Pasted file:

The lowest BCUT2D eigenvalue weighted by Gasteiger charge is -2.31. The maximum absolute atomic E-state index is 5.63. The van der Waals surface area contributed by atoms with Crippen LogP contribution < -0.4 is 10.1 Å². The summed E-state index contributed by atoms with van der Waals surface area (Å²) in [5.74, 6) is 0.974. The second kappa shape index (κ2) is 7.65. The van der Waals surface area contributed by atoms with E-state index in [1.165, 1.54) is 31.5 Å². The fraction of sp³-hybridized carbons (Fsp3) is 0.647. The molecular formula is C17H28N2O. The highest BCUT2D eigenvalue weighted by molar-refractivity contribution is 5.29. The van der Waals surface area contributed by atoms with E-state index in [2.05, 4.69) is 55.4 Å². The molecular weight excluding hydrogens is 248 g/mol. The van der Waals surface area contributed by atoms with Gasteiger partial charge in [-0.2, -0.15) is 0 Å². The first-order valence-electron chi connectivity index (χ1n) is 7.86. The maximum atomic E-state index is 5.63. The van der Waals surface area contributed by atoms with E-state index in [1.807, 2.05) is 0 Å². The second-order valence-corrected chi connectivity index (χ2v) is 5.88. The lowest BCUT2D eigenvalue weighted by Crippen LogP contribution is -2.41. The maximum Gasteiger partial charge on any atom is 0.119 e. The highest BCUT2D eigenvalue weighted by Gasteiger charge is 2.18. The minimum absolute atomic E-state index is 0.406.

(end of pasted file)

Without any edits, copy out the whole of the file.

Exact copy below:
The lowest BCUT2D eigenvalue weighted by Gasteiger charge is -2.31. The maximum absolute atomic E-state index is 5.63. The van der Waals surface area contributed by atoms with Crippen LogP contribution < -0.4 is 10.1 Å². The summed E-state index contributed by atoms with van der Waals surface area (Å²) in [5.74, 6) is 0.974. The second kappa shape index (κ2) is 7.65. The van der Waals surface area contributed by atoms with E-state index in [1.165, 1.54) is 31.5 Å². The fraction of sp³-hybridized carbons (Fsp3) is 0.647. The molecular formula is C17H28N2O. The highest BCUT2D eigenvalue weighted by molar-refractivity contribution is 5.29. The van der Waals surface area contributed by atoms with E-state index in [2.05, 4.69) is 55.4 Å². The molecular weight excluding hydrogens is 248 g/mol. The van der Waals surface area contributed by atoms with Gasteiger partial charge in [-0.2, -0.15) is 0 Å². The first-order valence-electron chi connectivity index (χ1n) is 7.86. The maximum atomic E-state index is 5.63. The van der Waals surface area contributed by atoms with E-state index in [1.807, 2.05) is 0 Å². The second-order valence-corrected chi connectivity index (χ2v) is 5.88. The lowest BCUT2D eigenvalue weighted by Crippen LogP contribution is -2.41. The maximum Gasteiger partial charge on any atom is 0.119 e. The highest BCUT2D eigenvalue weighted by Gasteiger charge is 2.18. The minimum absolute atomic E-state index is 0.406.